• Food intolerances: Some people struggle to digest certain foods, which can lead to the production of excessive gas, nausea, and bloat. Common food intolerances include lactose (in milk products) and fructose (a sugar in fruits). Certain food intolerances may become more common as we age, for example, you are more likely to be lactose intolerant due to decreased lactase production.
  • Inflammatory bowel disorders: Bloating is a common symptom of inflammatory bowel disorders such as IBS, Coeliac disease and Crohn’s disease. The treatment should focus on relieving the underlying condition, and symptoms can often be avoided with the adoption of certain lifestyle changes.
  • Heartburn: Heartburn occurs when acid moves from the stomach up the oesophagus, and commonly results in bloating, nausea, belching, and flatulence. It often occurs soon after eating or drinking, and commonly affects the upper belly region. To reduce heartburn, avoid eating fatty or spicy meals, and raw foods and vegetables as these are harder for the body to digest.
  • PMS: In the days leading up to menstruation, many women experience uncomfortable bloating and abdominal pain. This is due to hormonal fluctuations that cause water retention.
  • A lack of good bacteria in the digestive system: A lot of the digestive system’s legwork is performed by bacteria in the gut. As bacteria break downs food it produces gas so it’s important to ensure you have the right balance of good and bad bacteria to keep bloating to a minimum.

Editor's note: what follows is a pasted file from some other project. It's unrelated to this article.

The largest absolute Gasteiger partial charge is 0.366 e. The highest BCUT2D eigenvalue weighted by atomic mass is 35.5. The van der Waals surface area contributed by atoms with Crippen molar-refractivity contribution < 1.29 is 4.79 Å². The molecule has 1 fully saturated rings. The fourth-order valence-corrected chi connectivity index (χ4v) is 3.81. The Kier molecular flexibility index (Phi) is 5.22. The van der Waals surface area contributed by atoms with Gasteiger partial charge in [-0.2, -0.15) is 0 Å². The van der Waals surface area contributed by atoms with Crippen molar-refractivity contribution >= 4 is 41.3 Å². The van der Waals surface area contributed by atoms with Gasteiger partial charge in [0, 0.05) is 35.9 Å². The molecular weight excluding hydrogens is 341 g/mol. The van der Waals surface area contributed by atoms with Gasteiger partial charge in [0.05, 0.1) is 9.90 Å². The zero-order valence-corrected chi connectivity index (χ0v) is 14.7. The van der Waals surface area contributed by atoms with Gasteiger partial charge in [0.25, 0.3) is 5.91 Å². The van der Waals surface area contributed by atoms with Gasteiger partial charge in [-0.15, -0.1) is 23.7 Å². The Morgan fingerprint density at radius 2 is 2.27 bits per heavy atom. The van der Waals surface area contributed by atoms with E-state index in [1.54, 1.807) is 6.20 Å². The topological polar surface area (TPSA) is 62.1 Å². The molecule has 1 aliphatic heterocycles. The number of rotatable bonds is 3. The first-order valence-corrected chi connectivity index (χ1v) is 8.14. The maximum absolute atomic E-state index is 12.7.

• Overuse of antibiotics: Antibiotics are designed to kill bacteria in the gut. However, they kill the good bacteria along with the bad, which affects the balance of intestinal flora and impairs digestion.

Can Bloating Be Dangerous?

For most people, a bloated stomach is an occasional irritation that goes away by itself. For others, it can be incredibly painful and distressing. If bloating is accompanied by unexplained weight loss, severe abdominal pain, nausea, fever, or blood in your stool, you should seek medical advice. Your doctor will investigate whether bloating is caused by digestive disorders such as IBS, gallstones, or ulcers. A physical examination of the abdomen will also help to uncover any obstructions that need to be treated.

Treating Bloating

Most of us have experienced the symptoms of a bloated stomach before, usually after eating a large meal. Fortunately, many causes of bloated stomach can be easily managed with changes to diet and eating habits.

Reduce your intake of gas-producing foods: Some people find that bloating occurs after eating certain legumes and cruciferous vegetables, such as beans, lentils, onions, broccoli, cabbage, sprouts and cauliflower. If this is the case, try to reduce your intake of these foods or ensure they are well cooked. Swap them for cucumber, asparagus, melon, banana, grapes, avocado or papaya instead.

Identify any foods you are intolerant to: Food intolerances, such as dairy and wheat, can lead to a bloated stomach and excess gas. If you are concerned that you have an intolerance to a particular food, try cutting it out of your diet for a couple of weeks to see if there is any improvement in symptoms. Keep a food diary to help you identify the likely culprits.